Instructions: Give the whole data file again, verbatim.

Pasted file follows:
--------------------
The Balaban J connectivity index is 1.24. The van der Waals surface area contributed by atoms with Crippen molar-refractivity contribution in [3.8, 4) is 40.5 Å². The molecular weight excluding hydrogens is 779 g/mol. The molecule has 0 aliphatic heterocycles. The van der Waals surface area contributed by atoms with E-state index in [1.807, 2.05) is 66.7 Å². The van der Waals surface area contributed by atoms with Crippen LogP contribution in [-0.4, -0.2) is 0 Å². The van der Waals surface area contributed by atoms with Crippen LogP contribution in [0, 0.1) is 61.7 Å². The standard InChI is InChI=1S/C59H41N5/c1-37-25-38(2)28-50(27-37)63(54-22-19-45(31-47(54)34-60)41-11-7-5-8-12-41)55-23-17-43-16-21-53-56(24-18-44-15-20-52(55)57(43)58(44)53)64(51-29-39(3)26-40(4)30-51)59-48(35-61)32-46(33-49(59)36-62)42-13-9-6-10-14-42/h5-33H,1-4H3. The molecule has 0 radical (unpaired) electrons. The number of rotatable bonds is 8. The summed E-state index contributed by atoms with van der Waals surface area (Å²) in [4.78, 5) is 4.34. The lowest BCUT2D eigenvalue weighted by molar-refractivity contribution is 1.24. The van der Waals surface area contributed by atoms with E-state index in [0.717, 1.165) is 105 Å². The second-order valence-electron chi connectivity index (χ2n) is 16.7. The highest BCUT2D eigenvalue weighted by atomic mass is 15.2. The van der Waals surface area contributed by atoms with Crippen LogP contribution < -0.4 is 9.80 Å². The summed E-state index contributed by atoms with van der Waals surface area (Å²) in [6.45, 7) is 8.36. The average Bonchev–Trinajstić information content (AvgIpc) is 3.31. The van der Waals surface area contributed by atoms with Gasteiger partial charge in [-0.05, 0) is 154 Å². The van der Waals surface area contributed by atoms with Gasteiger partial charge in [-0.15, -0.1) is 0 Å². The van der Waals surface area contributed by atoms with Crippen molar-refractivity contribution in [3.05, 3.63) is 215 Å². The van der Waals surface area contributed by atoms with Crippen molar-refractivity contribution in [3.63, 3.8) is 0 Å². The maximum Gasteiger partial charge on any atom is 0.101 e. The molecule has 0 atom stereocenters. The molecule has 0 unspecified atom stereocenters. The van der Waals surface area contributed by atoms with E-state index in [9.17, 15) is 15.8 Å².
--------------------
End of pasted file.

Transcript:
The Balaban J connectivity index is 1.24. The van der Waals surface area contributed by atoms with Crippen molar-refractivity contribution in [3.8, 4) is 40.5 Å². The molecular weight excluding hydrogens is 779 g/mol. The molecule has 0 aliphatic heterocycles. The van der Waals surface area contributed by atoms with E-state index in [1.807, 2.05) is 66.7 Å². The van der Waals surface area contributed by atoms with Crippen LogP contribution in [-0.4, -0.2) is 0 Å². The van der Waals surface area contributed by atoms with Crippen LogP contribution in [0, 0.1) is 61.7 Å². The standard InChI is InChI=1S/C59H41N5/c1-37-25-38(2)28-50(27-37)63(54-22-19-45(31-47(54)34-60)41-11-7-5-8-12-41)55-23-17-43-16-21-53-56(24-18-44-15-20-52(55)57(43)58(44)53)64(51-29-39(3)26-40(4)30-51)59-48(35-61)32-46(33-49(59)36-62)42-13-9-6-10-14-42/h5-33H,1-4H3. The molecule has 0 radical (unpaired) electrons. The number of rotatable bonds is 8. The summed E-state index contributed by atoms with van der Waals surface area (Å²) in [4.78, 5) is 4.34. The lowest BCUT2D eigenvalue weighted by molar-refractivity contribution is 1.24. The van der Waals surface area contributed by atoms with E-state index in [0.717, 1.165) is 105 Å². The second-order valence-electron chi connectivity index (χ2n) is 16.7. The highest BCUT2D eigenvalue weighted by atomic mass is 15.2. The van der Waals surface area contributed by atoms with Crippen LogP contribution < -0.4 is 9.80 Å². The summed E-state index contributed by atoms with van der Waals surface area (Å²) in [6.45, 7) is 8.36. The average Bonchev–Trinajstić information content (AvgIpc) is 3.31. The van der Waals surface area contributed by atoms with Gasteiger partial charge in [-0.05, 0) is 154 Å². The van der Waals surface area contributed by atoms with Gasteiger partial charge in [-0.15, -0.1) is 0 Å². The van der Waals surface area contributed by atoms with Crippen molar-refractivity contribution in [3.05, 3.63) is 215 Å². The van der Waals surface area contributed by atoms with Crippen molar-refractivity contribution in [3.63, 3.8) is 0 Å². The maximum Gasteiger partial charge on any atom is 0.101 e. The molecule has 0 atom stereocenters. The molecule has 0 unspecified atom stereocenters. The van der Waals surface area contributed by atoms with E-state index in [9.17, 15) is 15.8 Å².